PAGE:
BrownOnionThighs wrote:On my usual 10km commute to work today (Niddrie -> Parkville, in Melbourne), at about 5:40 am I was passing a construction site and a truck was parked right across the bike lane (no probs here, he was just waiting to turn into the site).
As I approached the truck, I had a look over my shoulder and started to move out. Suddenly out of nowhere comes a flash of red and white spandex - I saw the other cyclist just in time and barely avoided a collision. This guy had decided that silently passing me with about 30cm of clearance on my right would be a good idea just as I was approaching a truck which was straddled across the bike lane.
Was this a bicycle lane, strictly as defined in the Road Rules (Rule 153), was the other rider riding in the same lane as you (even if it wasn't a bicycle lane), and did either of you actually cross the lane markings ?
It seems the other cyclist was not riding abreast of you (given his much higher speed). As you've described it, it appears this other cyclist was overtaking you - possibly in the same lane either because you were in it all the time, or you both had changed lanes before he was abreast of you.
There is an obligation on cyclists to use the bicycle lane where practicable. So, if it was strictly a bicycle lane, for him to be complying with this law, he would need to have been behind you in the bicycle lane prior to the obstruction where the truck was. Then, either both of you had to veer to the right of the bicycle lane, or across into the adjacent lane.
Road Rules Definition - Overtake wrote:overtake, for a driver, means the action of:
(a) approaching from behind another driver travelling in the same marked lane or line of traffic; and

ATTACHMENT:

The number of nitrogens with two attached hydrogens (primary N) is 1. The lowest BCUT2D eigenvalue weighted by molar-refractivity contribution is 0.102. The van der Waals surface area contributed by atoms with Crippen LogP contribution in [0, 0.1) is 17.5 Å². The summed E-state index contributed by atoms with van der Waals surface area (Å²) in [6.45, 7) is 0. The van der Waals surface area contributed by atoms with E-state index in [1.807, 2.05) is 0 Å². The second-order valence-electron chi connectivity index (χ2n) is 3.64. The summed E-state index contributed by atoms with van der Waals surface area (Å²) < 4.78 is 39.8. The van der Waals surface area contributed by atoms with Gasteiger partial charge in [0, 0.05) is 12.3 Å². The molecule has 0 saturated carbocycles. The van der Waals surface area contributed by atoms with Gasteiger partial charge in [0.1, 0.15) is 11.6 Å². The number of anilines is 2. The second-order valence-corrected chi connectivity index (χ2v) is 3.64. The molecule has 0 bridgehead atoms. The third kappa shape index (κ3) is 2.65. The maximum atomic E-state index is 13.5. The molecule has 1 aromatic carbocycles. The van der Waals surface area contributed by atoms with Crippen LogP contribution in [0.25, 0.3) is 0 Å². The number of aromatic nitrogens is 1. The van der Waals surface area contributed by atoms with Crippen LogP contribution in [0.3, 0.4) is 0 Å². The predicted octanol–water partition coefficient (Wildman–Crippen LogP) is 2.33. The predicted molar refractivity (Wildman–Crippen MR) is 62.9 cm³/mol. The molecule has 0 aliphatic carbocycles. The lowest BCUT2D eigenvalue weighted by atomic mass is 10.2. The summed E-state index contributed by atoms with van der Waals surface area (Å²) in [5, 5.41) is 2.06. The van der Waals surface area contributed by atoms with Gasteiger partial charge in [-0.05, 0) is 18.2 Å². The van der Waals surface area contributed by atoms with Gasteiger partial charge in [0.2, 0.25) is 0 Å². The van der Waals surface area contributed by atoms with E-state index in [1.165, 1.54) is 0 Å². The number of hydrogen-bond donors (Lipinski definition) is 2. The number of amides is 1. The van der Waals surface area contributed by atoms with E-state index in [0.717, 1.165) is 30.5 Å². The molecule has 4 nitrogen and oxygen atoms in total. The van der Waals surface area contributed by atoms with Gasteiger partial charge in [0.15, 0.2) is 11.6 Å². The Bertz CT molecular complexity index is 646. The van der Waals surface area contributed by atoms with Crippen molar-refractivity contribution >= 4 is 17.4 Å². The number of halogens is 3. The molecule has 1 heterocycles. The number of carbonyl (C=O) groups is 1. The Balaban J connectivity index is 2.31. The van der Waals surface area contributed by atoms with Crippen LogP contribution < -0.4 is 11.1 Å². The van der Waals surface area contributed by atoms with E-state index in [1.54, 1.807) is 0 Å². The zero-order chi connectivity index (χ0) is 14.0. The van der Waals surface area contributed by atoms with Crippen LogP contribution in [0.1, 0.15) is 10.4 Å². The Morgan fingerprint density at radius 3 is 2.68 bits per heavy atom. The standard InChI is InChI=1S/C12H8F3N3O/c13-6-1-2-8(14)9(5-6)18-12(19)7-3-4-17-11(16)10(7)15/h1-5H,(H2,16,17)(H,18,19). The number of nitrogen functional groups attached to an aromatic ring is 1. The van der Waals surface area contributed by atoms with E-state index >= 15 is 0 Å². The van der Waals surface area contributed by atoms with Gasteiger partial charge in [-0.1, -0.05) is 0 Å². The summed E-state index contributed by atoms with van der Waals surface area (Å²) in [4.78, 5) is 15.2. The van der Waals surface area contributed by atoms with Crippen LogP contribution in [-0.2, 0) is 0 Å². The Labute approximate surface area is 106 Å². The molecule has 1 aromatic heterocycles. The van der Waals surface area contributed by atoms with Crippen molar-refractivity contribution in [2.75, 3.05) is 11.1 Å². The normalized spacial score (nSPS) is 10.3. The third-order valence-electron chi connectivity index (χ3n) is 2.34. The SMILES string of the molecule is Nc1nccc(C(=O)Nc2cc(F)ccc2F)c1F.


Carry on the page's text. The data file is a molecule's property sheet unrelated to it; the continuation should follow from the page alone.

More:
(b) moving into an adjacent marked lane or part of the road on which there is room for a line of traffic (whether or not the lane or part of the road is for drivers travelling in the same direction); and
(c) passing the other driver while travelling in the adjacent marked lane or line of traffic
You were virtually overtaking a parked vehicle, and this clown wants to overtake you. He is very much like some complete tool bags drivers who will attempt to overtake another vehicle which is already overtaking another vehicle (drive long enough and you will see fools doing this).
There are obligations under Rule 140 No Overtaking Unless Safe To Do So for not overtaking when there is not a clear view of approaching traffic. Unless he has x-ray vision, I doubt he could see all the approaching traffic (e.g. vehicles ahead of the truck presenting dangers).
There is a further stronger obligation under Rule 144 Keeping a Safe Distance When Overtaking. I don't think passing within 30 cm of another cycle (i.e within elbow distance) satisfies this.
This sort of behaviour might be acceptable on a race track or in a racing bunch - but it's not reasonable in everyday riding. And ringing a bell or calling passing before executing an illegal manoeuvre does not make it legal (and neither does using a car horn legalise illegal driving).
While it is illegal to ride on the road without a bell (see Rule 258), your gripe should not be about the bell but rather about the illegal overtaking.
Having a mirror on your bike might be useful in that you could see trouble coming and brace yourself for it, but ultimately it would be more useful if the offending cyclist learned to ride legally and with consideration for other road user's safety.
Lastly, if it was a real bicycle lane, are you really sure that parking as the truck was doing was allowed by the signage at that point or relevant legislation for your state ? As I read the Australian road rules, stopping and parking vehicles in bicycle lanes is generally not allowed - see Rule 188 (buses, taxis, and emergency, council or utility vehicles may be exempted under other legislation). As your near-miss shows, allowing stopping or parking of vehicles in bicycle lanes can defeat the point of them. Do bicycle lanes in your state have signs which permit parking or was the truck one of the exempted categories ?